The air pressure in bellows 46 urges valve member 34 away from the valve seat through piston 42 and piston rod 44. Means are also provided to urge the valve member toward the valve seat. In the embodiment shown, coil spring 48 is located between shoulder 50 on the lower body section below the valve seat and piston 42. The spring urges the piston downwardly which would cause the valve member to move toward the valve seat. Consequently, there should be sufficient air pressure in bellows 46 to ensure that it exerts a larger force upwardly urging the valve member away from the valve seat than the downward force of spring 48.

Depending on the amount of oil or water or both being produced by the well in which the plunger is operating and the available gas pressure to lift the plunger to the surface, the height of the column of liquid to be allowed to accumulate above the plunger before the valve closes can be determined. Knowing the pressure that this column of liquid will exert on the bellows, the pressure in the bellows is adjusted so that the valve will be closed when the bellows is subjected to that pressure. The pressure in the bellows is adjusted through valve stem 52 located in opening 54 in end plate 22. Lower cap 56 is attached to the end plate and provides protection for the valve stem.

In operation then, the plunger travels downwardly through the production string until it reaches a stop placed in the production string. With the valve open, as shown in FIG. 1, fluids produced by the well flows through ports 36, passageway 20, and ports 12a in upper cap 12, and rises in the production string above the plunger. Nothing will happen until the liquid produced by the well, which may be oil, water, or mixture of both, accumulates above the plunger far enough to provide enough pressure acting on piston 42 to overcome the pressure exerted upwardly by bellows 46 and move the valve to its closed position, as shown in FIG. 2. At that point, the pressure of the gas that is produced along with the liquids will build up until it is sufficient to move the plunger, along with the liquid accumulated above the plunger, to the surface where it flows from the wellhead to storage tanks or production facilities of some kind.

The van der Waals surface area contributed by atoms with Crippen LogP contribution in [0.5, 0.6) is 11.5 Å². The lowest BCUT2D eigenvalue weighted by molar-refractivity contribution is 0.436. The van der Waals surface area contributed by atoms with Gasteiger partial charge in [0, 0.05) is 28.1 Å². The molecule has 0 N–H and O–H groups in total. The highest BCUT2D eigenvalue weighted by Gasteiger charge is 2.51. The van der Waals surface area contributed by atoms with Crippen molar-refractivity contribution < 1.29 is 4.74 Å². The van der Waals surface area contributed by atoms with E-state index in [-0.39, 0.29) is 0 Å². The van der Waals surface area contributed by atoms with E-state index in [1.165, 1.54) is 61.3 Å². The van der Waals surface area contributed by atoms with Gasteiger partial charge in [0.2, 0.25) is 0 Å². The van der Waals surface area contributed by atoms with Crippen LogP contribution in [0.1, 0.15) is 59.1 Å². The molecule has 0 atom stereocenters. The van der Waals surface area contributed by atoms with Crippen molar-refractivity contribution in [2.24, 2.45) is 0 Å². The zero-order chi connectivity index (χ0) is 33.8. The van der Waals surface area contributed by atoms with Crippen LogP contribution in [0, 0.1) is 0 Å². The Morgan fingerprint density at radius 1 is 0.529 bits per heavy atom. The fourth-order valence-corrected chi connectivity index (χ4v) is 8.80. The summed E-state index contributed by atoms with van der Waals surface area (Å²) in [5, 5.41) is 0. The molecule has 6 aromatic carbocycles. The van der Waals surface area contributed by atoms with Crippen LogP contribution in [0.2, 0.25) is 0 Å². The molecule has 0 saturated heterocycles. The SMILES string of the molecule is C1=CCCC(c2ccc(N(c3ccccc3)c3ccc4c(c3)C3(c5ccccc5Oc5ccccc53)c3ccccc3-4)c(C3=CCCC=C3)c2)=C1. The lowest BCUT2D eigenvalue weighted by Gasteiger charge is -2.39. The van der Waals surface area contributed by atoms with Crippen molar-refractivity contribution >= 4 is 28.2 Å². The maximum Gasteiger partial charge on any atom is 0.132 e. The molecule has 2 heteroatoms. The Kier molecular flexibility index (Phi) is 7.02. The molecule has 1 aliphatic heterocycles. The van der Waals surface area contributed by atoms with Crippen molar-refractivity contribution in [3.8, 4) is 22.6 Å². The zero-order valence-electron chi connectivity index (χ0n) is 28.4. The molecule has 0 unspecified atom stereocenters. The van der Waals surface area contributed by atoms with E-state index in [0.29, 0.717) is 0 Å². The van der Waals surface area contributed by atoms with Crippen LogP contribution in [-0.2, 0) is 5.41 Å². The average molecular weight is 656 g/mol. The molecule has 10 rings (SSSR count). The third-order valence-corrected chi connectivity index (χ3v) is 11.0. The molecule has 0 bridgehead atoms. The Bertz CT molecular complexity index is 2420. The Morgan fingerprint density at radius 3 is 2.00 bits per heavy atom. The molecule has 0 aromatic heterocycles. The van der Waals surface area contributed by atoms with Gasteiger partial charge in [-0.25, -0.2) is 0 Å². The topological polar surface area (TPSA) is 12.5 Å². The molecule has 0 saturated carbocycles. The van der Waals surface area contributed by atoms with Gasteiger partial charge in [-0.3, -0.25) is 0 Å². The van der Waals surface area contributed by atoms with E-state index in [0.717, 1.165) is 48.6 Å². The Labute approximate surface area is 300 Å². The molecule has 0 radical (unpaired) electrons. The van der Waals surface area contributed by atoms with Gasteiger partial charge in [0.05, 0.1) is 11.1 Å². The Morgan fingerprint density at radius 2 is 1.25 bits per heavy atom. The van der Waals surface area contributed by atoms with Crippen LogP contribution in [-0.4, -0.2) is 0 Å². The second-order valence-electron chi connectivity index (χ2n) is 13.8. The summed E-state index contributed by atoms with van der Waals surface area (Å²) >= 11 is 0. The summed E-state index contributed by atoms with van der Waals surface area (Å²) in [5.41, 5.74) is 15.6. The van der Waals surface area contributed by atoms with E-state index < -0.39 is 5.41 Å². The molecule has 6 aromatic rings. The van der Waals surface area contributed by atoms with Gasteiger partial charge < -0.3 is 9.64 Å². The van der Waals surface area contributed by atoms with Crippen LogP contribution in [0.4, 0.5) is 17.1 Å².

As explained above, it is one of the features of this invention that should bellows 46 rupture for any reason and lose its air pressure, which would cause the pressure across piston 42 to equalize, spring 48 will close the valve. Then the gas produced by the well will build up sufficiently to move the plunger to the surface where it can be retrieved and repaired without having to fish the plunger out of the well in the conventional manner.